Did you also get to spend time in indigenous villages?
The people paying the bills wanted Tim to collect Erythroxylon, coca, that was his primary assignment. But it surprised me in retrospect that in the course of that year Tim never sat in a highland Indian village for a month and see how the people used coca. That would have been fun for me, because at that point there hadn’t been much recent ethnology or ethnography done on the use of coca in culture.

You subsequently went to Haiti to find the "zombie" drug. How did that come about?
Nathan Kline, who was the main psychopharmacologist at Rocklin State Research Institute, was very famous for his work on the chemical basis of mental illness—and ways to treat it with pharmaceutical products—and he had this case of a zombie. But since he didn’t believe in magic he thought there had to be a material explaination, which drew his attention to the reported existence of a "poison" that was somehow implicated in this phenomena. Well, he tried to get Schultes to go down to Haiti, but he was too old, so he recommended that I go. And what was tremendously exciting to me about that assignment was that here was an opportunity where the search for a natural product, which is the quest of ethnobotany, became only the beginning point of the study, and not the end point. In going down to Haiti with the assignment to find the chemical drug used to make a zombie, I was going down to find the chemical basis of a social event. So I ended up exploring the psychological, spiritual, political, historical, sociological and metaphysical ramifications of the chemical possibility.

In Haitian voodoo society you’re really dealing with a people who have an entirely different view of reality than we have, aren’t you?
You know, even people who were raised to respect different cultures have a tendency to presume that the world that we live in is somehow absolute, that these other cultures are quaint and curious and there to entertain us at some level because we are the real stream of history. Now I don’t believe that. I believe the world we live in is just one model of reality, one consequence of a particular set of adaptive choices we made. Everything I’ve ever learned in anthropology, in 20 years of intensive study, suggests that every human being has the same innate potential and how that potential is realized by the matrix of culture determines the outcome of that intellectual potential. And what I saw in Haiti was that a people who lived in a world of total material scarcity adorn their lives with their imagination. And living inside a voodoo society, a society where there is no separation between the metaphysical and the mundane, where people are moving in and out of their spirit realm with such ease and impunity and frequency is staggering to the outside observer. And that was tremendously exciting to me. The things I saw in Haiti defied all the tenets of my rational faith.

For those who have never experienced such such phenomena it’s difficult to comprehend.
You know, our rational traditions are derived from Descartes and beyond to the Greeks. And while the whole tradition of positivism that evolved by the 19th century—which basically says that if a phenomena can’t be seen and measured it can’t exist—liberated us from the tyranny of the church at the time, at the same time it implied the dismissal of all issues of myth, magic, metaphor and mysticism upon which our human spirit has revolved for thousands and thousands of years. And what I’m trying to do in One River is to show what it means to be in these cultures. The real foundation of the book is not just the natural world we found ourselves in, but the people who were having us in their villages. I call it the poetics of culture.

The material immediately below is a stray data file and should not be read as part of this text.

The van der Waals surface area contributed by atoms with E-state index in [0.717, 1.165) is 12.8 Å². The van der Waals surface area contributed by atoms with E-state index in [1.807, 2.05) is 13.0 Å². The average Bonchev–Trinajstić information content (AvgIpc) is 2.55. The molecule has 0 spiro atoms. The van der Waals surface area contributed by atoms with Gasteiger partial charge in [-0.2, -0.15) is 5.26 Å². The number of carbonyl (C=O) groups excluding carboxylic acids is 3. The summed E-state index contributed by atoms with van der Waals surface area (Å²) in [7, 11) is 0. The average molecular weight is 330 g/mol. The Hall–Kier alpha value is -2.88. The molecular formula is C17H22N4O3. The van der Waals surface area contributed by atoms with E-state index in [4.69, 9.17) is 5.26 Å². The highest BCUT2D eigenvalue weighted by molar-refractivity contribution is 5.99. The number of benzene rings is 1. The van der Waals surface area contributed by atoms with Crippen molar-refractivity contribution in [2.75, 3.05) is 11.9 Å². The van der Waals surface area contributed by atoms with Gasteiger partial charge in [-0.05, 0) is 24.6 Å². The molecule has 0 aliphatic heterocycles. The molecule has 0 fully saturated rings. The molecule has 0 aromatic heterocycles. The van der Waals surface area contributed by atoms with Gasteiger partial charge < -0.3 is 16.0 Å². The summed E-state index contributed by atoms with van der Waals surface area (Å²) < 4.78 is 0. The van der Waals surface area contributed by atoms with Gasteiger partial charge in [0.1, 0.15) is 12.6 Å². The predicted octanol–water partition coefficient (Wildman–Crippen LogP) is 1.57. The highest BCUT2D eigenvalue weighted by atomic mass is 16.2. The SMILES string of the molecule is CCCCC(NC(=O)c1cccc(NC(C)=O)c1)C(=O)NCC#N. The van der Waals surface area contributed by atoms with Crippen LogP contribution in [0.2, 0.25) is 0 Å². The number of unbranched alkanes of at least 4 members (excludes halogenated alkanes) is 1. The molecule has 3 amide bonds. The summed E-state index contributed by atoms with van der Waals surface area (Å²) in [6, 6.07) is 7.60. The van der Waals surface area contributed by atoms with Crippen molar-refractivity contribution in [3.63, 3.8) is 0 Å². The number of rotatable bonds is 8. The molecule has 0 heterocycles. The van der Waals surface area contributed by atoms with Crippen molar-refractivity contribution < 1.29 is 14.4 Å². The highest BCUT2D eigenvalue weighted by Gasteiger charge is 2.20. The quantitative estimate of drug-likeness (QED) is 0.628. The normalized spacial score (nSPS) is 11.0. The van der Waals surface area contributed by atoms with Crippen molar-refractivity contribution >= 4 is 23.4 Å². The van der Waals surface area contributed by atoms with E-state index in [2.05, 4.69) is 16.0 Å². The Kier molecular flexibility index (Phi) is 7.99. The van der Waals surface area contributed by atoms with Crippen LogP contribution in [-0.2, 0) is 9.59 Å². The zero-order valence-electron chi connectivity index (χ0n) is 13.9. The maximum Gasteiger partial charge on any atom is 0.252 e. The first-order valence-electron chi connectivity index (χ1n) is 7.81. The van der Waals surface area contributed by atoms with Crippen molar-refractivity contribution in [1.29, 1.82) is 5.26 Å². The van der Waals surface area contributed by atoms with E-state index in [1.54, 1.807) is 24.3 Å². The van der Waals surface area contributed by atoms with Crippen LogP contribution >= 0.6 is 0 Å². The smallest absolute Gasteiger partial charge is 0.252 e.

Which is what?
The innate poetry with which a people express themselves. At the Kiowa Sundance, for example, when the teepees were put up and the fetish symbol of the sun was released and put on a pole with the buffalo robes inside the willow arbor, there was one young man who stood outside and followed the sun from dawn to dusk, sacrificing his vision literally, so that people would come to see. So that’s a poetic thought of culture. Or in Mazatec land in southern Mexico, where, you’ve got a vocabulary based on the wind, just by mimicking the intonation of atonal language they have these incredible conversations.
The poetics of culture also goes into things like the use of yage— ayahuasca. How did the Indians find it? Trial and error makes no sense. And if you ask a Siona Indian how many forms of yage there are and they’ll say 17. Ask how you tell them apart and they say you take them on the night of a full moon and they sing to you in a different key. Now scientists would call that a nice folk belief while totally dismissing the idea. But how do you explain it? Or how do you explain the fact that the Waorani of Ecuador, with whom I lived, can smell animal urine from 45 feet and tell you what species left it in the rainforest. Part of the answer, obviously, is that these people have tuned their perceptive skills. But that’s only part of it.

Why can’t we can’t just accept what they say on the face of it?
In our culture we can’t quantify that. We can’t fit it into our own paradigm and so it can’t exist. And the reality is that things happen all the time out there in these cultures that we can’t explain. In Haiti, I went to voodoo ceremonies where individuals in the state of spirit trance were having burning embers the size of apples put into their mouths with impunity. Now there is no scientific explanation for it. People have tried to say it’s trickery or whatever, but those are just excuses for not being able to deal with the reality of these people. Now within the beliefs of the Haitian voodooist, there are perfectly reasonable explanations for this. What is interesting is not the sensational nature of the action but what it shows about the body unleashed during certain states of potential.